David Glick, Ph.D.
Professor of Biology 
Office: Parente 308
Phone: 570-208-5900 EXT 5622
E-mail: davidglick@kings.edu

Educational Background 
B.S. in Biology at  University of California at Davis, CA
M.S. in Microbiology and Immunology at Temple University in Philadelphia, PA
Ph.D. in Microbiology and Immunology at Thomas Jefferson University in Philadelphia
Postdoctoral training/research at the Seattle Biomedical Research Institute in Seattle, WA
Postdoctoral training/research at the Marine Biology laboratories in Falmouth, MA

Courses Taught 
Biol 327  Medical Microbiology and Immunology
Biol 327L Medical Microbiology and Immunology Lab
Biol 314  Microbiology
Biol 314L Microbiology Lab 
Biol 310  Computer modeling for Biology and Environmental Science 
Biol 401C Lab Ecotoxicology lab 
Biol 490  Senior Research 
Biol 229 Undergraduate research as an independent study 

Research Interests    
I am interested in all aspects of Immunology and Microbiology. 

I am currently doing research with students on the existence of nanobacteria. These very small bacteria were, at one time, thought to exist and were “seen” in electron micrographs. Most microbiologists now believe that nanobacteria are actually artifacts and are simply minerals that have precipitated but have the same shape and size of very small bacteria. So far, my students and I have also not been able to confirm the existence of true, living nanobacteria. 

I am also doing research on how a non-pathogenic bacteria becomes pathogenic. I am working with students on trying to convert non-pathogenic  bacteria, found on the surface of carrots, into a pathogenic bacteria that can cause  damage to the carrots. So far we have not succeeded in transforming a non-pathogenic bacteria into a pathogenic one.  We will continue to set up conditions that might stimulate a bacteria to evolve to a pathogenic state.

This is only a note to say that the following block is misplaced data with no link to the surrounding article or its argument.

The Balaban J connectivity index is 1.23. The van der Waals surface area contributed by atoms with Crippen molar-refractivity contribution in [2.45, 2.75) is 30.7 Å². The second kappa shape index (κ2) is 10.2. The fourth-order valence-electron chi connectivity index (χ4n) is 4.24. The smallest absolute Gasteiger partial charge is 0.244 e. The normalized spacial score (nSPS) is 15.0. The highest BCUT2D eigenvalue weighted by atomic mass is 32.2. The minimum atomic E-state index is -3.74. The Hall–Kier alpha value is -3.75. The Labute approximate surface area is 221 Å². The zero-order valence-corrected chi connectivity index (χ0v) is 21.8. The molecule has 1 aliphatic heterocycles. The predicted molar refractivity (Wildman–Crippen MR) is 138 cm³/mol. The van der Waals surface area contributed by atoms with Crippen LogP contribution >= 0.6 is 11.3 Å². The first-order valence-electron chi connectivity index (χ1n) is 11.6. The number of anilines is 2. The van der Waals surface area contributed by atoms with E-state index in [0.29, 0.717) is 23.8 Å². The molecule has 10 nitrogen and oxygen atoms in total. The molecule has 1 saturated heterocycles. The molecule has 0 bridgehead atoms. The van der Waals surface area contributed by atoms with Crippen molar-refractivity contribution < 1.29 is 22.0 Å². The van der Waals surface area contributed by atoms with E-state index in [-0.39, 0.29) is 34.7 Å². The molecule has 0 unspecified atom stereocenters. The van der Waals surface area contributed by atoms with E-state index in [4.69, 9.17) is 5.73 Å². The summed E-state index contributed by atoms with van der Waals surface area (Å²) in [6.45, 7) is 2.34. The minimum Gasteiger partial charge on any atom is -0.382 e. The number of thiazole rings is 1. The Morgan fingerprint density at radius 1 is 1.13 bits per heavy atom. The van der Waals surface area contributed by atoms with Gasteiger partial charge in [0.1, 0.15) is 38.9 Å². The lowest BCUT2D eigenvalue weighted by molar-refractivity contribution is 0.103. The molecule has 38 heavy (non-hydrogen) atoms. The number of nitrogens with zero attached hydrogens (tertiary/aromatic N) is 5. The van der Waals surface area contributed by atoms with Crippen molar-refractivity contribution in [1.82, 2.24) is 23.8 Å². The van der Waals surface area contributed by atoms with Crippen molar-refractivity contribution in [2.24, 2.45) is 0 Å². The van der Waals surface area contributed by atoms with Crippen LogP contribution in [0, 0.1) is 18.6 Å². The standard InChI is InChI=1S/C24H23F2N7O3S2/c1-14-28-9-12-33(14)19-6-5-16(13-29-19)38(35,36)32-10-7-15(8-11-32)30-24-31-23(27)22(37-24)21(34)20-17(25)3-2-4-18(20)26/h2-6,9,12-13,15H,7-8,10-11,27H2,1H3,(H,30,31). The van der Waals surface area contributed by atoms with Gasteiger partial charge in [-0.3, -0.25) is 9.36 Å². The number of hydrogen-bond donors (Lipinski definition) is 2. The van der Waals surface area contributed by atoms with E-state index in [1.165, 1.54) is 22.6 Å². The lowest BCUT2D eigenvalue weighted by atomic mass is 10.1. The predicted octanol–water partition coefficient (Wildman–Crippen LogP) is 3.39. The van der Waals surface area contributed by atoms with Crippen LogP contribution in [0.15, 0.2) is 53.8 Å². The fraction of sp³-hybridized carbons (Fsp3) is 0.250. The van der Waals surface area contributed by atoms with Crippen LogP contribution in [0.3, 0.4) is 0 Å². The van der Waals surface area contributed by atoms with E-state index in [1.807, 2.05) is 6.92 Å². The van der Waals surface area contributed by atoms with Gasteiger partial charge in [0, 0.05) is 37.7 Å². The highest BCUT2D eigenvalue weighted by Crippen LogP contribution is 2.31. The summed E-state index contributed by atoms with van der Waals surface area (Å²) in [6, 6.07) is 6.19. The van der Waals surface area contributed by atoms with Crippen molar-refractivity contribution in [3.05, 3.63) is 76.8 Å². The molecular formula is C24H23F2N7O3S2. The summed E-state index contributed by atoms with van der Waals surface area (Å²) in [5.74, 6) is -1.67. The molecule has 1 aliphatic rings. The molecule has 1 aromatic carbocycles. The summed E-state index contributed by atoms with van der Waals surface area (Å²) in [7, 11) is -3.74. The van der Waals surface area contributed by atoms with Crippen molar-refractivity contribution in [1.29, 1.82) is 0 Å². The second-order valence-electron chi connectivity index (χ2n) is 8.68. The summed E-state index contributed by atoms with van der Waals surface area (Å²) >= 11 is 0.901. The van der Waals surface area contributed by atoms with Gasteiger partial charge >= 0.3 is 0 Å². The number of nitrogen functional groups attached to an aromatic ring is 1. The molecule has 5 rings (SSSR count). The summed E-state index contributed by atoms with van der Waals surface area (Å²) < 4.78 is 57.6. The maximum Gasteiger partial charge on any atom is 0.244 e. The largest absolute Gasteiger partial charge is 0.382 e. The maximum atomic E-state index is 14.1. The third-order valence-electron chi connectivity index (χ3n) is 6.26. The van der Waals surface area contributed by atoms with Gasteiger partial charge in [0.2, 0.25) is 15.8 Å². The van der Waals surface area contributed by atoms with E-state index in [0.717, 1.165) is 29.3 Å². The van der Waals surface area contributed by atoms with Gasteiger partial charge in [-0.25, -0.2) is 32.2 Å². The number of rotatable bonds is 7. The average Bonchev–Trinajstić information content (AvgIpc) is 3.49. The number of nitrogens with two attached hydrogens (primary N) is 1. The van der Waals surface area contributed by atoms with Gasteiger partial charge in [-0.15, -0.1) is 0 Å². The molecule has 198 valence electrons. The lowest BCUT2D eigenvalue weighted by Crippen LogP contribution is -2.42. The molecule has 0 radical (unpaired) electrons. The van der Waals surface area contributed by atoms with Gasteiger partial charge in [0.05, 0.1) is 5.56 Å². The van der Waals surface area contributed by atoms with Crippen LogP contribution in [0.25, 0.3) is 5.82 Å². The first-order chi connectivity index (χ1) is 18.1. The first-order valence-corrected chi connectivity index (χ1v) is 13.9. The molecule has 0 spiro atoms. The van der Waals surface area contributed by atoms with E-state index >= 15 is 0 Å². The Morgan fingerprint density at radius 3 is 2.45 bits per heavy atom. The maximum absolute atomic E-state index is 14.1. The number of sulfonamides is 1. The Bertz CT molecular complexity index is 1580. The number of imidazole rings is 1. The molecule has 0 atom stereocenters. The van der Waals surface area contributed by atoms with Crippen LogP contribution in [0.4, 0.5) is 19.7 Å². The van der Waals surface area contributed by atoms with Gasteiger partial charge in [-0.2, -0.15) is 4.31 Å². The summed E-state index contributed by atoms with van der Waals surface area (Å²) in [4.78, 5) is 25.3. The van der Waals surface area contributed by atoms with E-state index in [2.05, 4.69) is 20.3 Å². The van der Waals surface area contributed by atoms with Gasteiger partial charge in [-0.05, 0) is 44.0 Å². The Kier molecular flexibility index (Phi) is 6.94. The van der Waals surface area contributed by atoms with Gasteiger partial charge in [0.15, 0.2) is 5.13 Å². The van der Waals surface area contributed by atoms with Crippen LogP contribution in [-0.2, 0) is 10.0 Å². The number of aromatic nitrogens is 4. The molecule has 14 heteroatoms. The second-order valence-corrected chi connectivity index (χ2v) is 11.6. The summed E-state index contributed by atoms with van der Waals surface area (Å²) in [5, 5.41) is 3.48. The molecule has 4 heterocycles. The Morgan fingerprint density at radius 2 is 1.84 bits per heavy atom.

Finally, I also work with students on improving  labs for Microbiology and Immunology. A current example is the work three students did to develop an Immunology lab that demonstrated the activation of human T cells.

Recent Conference Presentations with Students

  1. 2007 Poster: Chris Paradise, M. Chang, D. Wessner, and David Glick “A comparative analysis of microbial diversity in simulated aquatic tree hole ecosystems” Association of Southeastern Biologists annual meeting in Columbia, South Carolina
  2. 2009 Poster:  D. L. Glick, C. Gushue, H. Namdari, M. Wasilewski, and M. Sulzinski. “Development of a Quantitative Real-Time PCR Assay for Burkholderia gladioli” American Society for Microbiology annual meeting in Philadelphia, PA
  3. 2010 Poster:  D. L. Glick, C. Gushue, H. Namdari, M. Wasilewski, and M. Sulzinski. “Development of a Quantitative Real-Time PCR Assay for Burkholderia gladioli”
  4. Third Annual Northeastern Pennsylvania faculty Symposium at Kings College. Wilkes-Barre, PA. ASMCUE (American Society for Microbiology Conference on Undergraduate Education in Bethesda, Maryland. 2016  The presentation was on using carrot disease models in undergraduate laboratory situations.


  1. D. L. Glick, C. M. Coffey, and M. A. Sulzinsky. Simultaneous PCR detection of the two Major Bacterial pathogens of Geranium. Journal of Phytopathology Vol 150.  pgs 54-59. 2002
  2. A. Yezerski, G. Cussatt, D. Glick, and M. Evancho. The effects of the presence of stored product pests on the microfauna of a flour community. Journal of Applied Microbiology, Vol 98. Pgs 507-515. 2005
  3. Michael Sulzinsky, Melissa Wasilewski, James Farrell, and David Glick. Undergraduate Virology Exercises Demonstrate Conventional and Real-Time PCR Using Commercially Available HIV Primers and Noninfectious Target. Biochemistry and Molecular Biology Education. Vol 37, Pgs 232-235.  2009 
  4. Susan Jones-Held, Robert Paoletti, David Glick, and Michael Held. An Open-Ended Investigative Microbial Ecology Laboratory for Introductory Biology. Bioscene- The Journal of College Biology teaching. Vol 36 (2) . Pgs 41-47. 2010